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Make your code readable

gregorywitek profile image Gregory Witek Originally published at notonlycode.org on ・9 min read

In this video I'm talking about readability of the code: why it matters and how to make code more readable. I'm presenting 5 small techniques which should make code easier to understand.

📚Resources:

when preparing this episode I started from learning how we, humans, read in general. I've always known that reading is a complicated process, and reading about reading (yup!) helped me to understand both the visual and semantic aspects of readable code.

Notes

Why is it important?

So first, why is it important to make code as easy to understand as possible? If you're working in a team, I think you already know the answer - the code that you write will be read by other people. They will read it in order to understand how the whole application works and in order to introduce some changes. As I said in the other video, we can't change what we don't understand, therefore in order to keep our team efficient, we should make it easy as possible for them to learn what we meant when we wrote our code.

But even if you work on your own project, and you get back to a certain file after a few weeks, you lose the context in which you wrote that file, you won't remember why you made certain decisions. So making your code self-explanatory or providing some context in the comments, will be very helpful!

Remember, a single line of code might be written once, and it might be read hundreds or thousands of times, so by making it easy to understand, you might be saving yourself and others a lot of time!

Techniques

Use white space

Let's start with the visual part, because it's shorter and easier.

In short: when reading anything, a newspaper, an article, a piece of code, we don't really read it in a smooth, linear fashion. Our eyes jump between words in so called saccadic movements. We also tend to stop at parts that bring our attention. For example, in an article we see headers and subheaders, we see bold font, we see some emphasized quotes.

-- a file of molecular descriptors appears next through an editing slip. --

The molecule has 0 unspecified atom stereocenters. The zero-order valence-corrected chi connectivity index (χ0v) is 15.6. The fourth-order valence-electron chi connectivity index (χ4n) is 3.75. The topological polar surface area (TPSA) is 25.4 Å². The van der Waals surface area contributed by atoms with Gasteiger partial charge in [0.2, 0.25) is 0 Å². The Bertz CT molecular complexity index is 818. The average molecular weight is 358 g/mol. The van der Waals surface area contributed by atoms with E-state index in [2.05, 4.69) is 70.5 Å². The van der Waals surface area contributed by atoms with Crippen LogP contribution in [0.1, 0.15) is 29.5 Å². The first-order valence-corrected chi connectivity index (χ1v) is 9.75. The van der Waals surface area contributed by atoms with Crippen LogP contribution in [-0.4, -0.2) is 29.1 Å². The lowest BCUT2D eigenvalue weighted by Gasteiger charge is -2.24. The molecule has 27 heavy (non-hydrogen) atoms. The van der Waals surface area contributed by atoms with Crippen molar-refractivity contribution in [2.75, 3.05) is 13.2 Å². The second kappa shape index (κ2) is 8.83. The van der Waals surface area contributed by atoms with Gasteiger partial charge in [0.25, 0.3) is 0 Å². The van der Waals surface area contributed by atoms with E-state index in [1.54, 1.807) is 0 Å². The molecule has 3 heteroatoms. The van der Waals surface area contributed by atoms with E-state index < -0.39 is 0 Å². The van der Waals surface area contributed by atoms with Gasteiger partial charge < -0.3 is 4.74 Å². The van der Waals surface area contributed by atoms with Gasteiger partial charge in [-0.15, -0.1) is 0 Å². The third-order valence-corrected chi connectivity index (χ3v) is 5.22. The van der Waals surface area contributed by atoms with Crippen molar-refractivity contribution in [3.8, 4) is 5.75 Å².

When writing code we don't have so many ways to emphasize important parts, we can't make our code bolder or larger, we can't even set the colours, cause they depend on the reader's text editor.

What we can do is to make a wise use of white space. Proper indentation, line breaks and empty lines will let you structure your code in a way that separates different pieces from each other and emphasises which lines should be certainly looked at. Looked at a following example:

<?php
public function updateAction($slug) {
  $team = $this->getTeam($slug);
  $em = $this->get('doctrine')->getEntityManager();
  $form = $this->createForm(new TeamType(), $team);
  $request = $this->get('request');
  $this->checkUser($team);
  if ($request->getMethod() == 'POST') {
    $form->bindRequest($request);
  if ($form->isValid()) {
    $team = $form->getData();
    $em->persist($team);
    $em->flush();
    return $this->redirect($this->generateUrl('team_show', array("slug" => $slug)));
  }
  }
  return $this->render('MyApp:Teams:edit.html.twig', array("form" => $form->createView(), "team" => $team));
}


<?php

public function updateAction($slug)
{
  $team = $this->getTeam($slug);
  $em = $this->get('doctrine')->getEntityManager();
  $form = $this->createForm(new TeamType(), $team);
  $request = $this->get('request');

  $this->checkUser($team);

  if ($request->getMethod() == 'POST') {
    $form->bindRequest($request);

    if ($form->isValid()) {
      $team = $form->getData();

      $em->persist($team);
      $em->flush();

      return $this->redirect(
        $this->generateUrl('team_show', array("slug"), $slug))
      );
    }
  }

  return $this->render(
    'MyApp:Teams:edit.html.twig',
    array("form" => $form->createView(), "team" => $team)